(director/writer: Judd Apatow; screenwriters: Pete Davidson/Dave Sirus; cinematographer: Robert Elswit; editors: Jay Cassidy, William Kerr, Brian Olds; music: Michael Andrews; cast:  Pete Davidson (Scott Carlin), Maude Apatow (Claire),  Bel Powley (Kelsey), Marisa Tomei (Margie), Ricky Velez (Oscar), Bill Burr (Ray Reddy), Steve Buscemi (Papa), Pamela Adlon (Gina), Kevin Corrigan (Joe), Carly Aquilino (Tara),  Lou Wilson (Richie), Moises Arias (Igor); Runtime: 136; MPAA Rating: R; producers: Judd Apatow, Barry Mendel; Universal Pictires; 2020)

The crude comedy is an acquired taste, which I haven’t quite acquired yet.

Reviewed by Dennis Schwartz

Writer-director Judd Apatow (“Knocked Up “/”Trainwreck”), in a film that runs too long to carry its thin material, helms a comical coming-of age story about the current SNL star, Pete Davidson, growing up in NYC’s forgotten borough of Staten Island as the son of a New York firefighter killed on 9/11 (not mentioned in the film). In this fictionalized biopic, the 26-year-old Pete plays himself as a 24-year-old bigmouth, aimless, stoner and screw-up. He also contributes to the script with the co-writer from SNL, Dave Sirus.

The crude comedy is an acquired taste, which I haven’t quite acquired yet.

Scott Carlin (Pete Davidson) has been a problem child ever since his firefighter dad’s death when he was seven. The story picks up with him in a rut at the age of 24.

The glum Scott is unemployed and still living at home with his widowed mom, an ER nurse, Margie (Marisa Tomei) and his stable high school graduating sister (Maude Apatow), who is about to leave for college. The deadbeat Scott hangs out with his slacker arrested development crew (Moises Arias, Lou Wilson, Ricky Velez) smoking pot and talking smack.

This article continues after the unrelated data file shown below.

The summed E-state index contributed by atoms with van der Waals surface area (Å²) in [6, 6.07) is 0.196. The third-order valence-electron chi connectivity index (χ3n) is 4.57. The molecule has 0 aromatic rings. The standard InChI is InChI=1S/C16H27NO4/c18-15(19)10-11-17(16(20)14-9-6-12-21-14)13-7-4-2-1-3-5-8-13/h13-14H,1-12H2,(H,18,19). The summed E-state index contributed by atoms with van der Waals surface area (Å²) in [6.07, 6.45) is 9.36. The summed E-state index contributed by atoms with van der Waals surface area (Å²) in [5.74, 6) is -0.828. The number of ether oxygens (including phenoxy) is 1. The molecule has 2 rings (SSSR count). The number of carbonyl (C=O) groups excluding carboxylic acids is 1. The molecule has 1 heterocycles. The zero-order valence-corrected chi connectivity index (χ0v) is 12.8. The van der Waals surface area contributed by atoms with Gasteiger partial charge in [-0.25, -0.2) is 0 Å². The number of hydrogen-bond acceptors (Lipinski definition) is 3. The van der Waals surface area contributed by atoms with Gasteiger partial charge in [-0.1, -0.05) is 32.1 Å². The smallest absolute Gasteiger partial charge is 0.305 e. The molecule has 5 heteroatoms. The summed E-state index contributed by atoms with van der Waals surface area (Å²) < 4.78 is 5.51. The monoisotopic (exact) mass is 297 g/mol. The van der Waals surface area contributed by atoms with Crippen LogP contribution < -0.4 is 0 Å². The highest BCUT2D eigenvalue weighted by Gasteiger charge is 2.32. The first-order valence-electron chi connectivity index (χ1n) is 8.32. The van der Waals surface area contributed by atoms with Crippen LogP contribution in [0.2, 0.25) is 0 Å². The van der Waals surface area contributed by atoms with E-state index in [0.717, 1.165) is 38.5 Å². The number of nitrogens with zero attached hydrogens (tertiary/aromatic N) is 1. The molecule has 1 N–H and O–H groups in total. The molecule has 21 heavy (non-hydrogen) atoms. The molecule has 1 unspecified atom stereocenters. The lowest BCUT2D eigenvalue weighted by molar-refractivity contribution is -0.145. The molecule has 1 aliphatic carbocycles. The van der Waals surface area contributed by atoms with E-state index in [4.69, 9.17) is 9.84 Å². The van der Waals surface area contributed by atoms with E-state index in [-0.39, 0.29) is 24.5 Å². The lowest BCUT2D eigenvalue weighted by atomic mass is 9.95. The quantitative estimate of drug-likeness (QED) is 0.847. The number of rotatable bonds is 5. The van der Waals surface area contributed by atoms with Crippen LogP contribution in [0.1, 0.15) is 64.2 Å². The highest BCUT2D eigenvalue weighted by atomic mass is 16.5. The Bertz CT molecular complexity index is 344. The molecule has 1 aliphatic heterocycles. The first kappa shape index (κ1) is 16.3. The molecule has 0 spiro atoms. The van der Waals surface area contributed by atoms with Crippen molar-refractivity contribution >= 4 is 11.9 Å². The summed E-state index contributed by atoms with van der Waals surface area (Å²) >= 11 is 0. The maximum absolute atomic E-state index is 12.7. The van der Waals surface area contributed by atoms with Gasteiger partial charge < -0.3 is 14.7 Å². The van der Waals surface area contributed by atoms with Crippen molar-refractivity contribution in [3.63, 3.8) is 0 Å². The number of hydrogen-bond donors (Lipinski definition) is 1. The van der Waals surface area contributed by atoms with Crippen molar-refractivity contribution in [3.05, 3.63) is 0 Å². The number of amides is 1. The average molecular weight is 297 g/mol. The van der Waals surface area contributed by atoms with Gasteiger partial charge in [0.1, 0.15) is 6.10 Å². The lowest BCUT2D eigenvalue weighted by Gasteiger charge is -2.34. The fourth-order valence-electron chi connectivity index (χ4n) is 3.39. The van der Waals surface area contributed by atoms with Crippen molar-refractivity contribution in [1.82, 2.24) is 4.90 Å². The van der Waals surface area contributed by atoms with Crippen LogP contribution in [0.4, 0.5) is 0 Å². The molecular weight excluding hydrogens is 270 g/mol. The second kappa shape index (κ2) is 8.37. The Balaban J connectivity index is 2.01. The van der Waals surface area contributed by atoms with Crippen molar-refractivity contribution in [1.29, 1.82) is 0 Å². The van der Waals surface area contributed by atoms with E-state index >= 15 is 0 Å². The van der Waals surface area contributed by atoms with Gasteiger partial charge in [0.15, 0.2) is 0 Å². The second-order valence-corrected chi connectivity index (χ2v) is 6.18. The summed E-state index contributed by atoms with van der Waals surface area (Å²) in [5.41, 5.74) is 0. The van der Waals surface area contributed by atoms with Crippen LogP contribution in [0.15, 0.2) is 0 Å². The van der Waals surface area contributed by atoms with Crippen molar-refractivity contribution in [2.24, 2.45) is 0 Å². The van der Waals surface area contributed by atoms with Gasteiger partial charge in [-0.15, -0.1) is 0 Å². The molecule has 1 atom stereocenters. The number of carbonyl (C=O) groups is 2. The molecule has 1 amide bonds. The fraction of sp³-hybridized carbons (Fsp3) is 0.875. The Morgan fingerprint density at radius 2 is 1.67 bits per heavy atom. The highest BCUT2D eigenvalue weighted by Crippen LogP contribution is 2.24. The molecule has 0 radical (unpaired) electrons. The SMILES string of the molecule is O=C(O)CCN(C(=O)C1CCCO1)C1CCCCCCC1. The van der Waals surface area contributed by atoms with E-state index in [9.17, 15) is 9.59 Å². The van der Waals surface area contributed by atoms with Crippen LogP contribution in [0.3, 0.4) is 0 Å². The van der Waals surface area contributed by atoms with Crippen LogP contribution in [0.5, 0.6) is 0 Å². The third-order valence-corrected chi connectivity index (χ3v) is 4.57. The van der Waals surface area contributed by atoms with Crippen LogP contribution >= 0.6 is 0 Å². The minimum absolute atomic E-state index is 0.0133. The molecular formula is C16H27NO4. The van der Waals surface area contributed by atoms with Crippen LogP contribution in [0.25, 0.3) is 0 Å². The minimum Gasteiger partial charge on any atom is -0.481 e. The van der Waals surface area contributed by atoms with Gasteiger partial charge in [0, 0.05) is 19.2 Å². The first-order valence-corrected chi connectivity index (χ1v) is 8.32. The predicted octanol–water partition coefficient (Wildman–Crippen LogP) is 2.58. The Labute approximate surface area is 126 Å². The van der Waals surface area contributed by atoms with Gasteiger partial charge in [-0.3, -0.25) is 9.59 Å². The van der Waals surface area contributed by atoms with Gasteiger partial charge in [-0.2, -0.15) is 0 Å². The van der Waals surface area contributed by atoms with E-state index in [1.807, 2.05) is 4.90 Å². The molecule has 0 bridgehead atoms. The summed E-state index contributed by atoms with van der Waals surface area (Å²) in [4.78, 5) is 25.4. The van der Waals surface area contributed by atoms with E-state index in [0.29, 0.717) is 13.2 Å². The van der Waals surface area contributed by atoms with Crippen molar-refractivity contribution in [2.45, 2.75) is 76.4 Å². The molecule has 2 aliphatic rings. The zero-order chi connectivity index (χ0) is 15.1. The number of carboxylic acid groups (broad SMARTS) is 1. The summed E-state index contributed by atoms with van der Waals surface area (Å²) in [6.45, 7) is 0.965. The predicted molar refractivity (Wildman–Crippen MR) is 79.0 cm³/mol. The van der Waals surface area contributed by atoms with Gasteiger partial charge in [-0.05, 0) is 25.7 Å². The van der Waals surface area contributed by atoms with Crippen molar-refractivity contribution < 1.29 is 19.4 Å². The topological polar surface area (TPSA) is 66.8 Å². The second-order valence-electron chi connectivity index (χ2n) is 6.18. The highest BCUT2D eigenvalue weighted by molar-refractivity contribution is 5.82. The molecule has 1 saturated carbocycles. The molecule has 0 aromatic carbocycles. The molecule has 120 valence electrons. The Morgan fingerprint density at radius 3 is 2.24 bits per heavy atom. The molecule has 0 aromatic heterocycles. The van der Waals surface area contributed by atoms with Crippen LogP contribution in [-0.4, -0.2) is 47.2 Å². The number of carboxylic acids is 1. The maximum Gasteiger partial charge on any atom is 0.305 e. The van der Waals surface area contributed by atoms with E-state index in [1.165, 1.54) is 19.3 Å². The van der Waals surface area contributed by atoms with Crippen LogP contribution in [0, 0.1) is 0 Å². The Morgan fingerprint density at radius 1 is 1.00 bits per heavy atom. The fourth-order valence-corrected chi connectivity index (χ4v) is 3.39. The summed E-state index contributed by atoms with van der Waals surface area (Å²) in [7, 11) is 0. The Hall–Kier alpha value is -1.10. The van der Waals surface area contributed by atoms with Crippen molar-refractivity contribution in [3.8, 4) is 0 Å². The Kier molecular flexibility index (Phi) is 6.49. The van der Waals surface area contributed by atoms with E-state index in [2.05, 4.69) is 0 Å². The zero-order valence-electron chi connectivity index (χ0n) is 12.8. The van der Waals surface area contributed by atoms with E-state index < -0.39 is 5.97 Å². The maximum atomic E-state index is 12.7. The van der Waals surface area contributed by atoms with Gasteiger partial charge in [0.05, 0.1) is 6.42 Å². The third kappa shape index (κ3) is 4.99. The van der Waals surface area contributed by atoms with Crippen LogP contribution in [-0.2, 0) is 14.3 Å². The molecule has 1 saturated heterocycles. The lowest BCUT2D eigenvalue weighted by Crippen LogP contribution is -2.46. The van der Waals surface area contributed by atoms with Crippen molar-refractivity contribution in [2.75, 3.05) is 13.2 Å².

Scott has a sometimes girlfriend Kelsey (Bel Powley), but is too depressed to make that relationship stick.
He’s an aspiring tattoo artist who suffers badly with Crohn’s Disease, asthma, suicidal tendencies and is depressed from ADHD.

When Scott, for whatever reason, gives a tattoo to a random kid in the street (something I find inexcusable), the kid’s freaked-out loudmouth divorced firefighter dad
Ray (Bill Burr) comes after him. But when he learns his dad was also a fireman and sees his mom as an attractive widow, he settles for dating his mom. This incident turns out to have a big impact on the life of the fuck-up and on his road to pulling himself together.

The jokes and gags come in bunches and either hit or miss. Most miss. Apatow’s scatological humor is hard for me to connect with. Scott’s attempt to explain himself by
self-deprecation didn’t move me one way or the other, but it did make me aware of how much he had to overcome to get to where he is now. If I didn’t see the pic, I don’t think I could ever have appreciated his struggle. He seems to be a natural for TV comedy and his appearance alone can bring on laughter, but he can’t seem to carry a movie as a star.

Yet the film had some laughs and Davidson gives a gutsy performance playing an asshole character that resembles him. Its VOD releasing date during the bleak Covid-19 period at least provides some entertainment for those staying safe at home and starving for any movie that’s at least not a complete zero.

The King of Staten Island Pete

REVIEWED ON 6/17/2020  GRADE: C+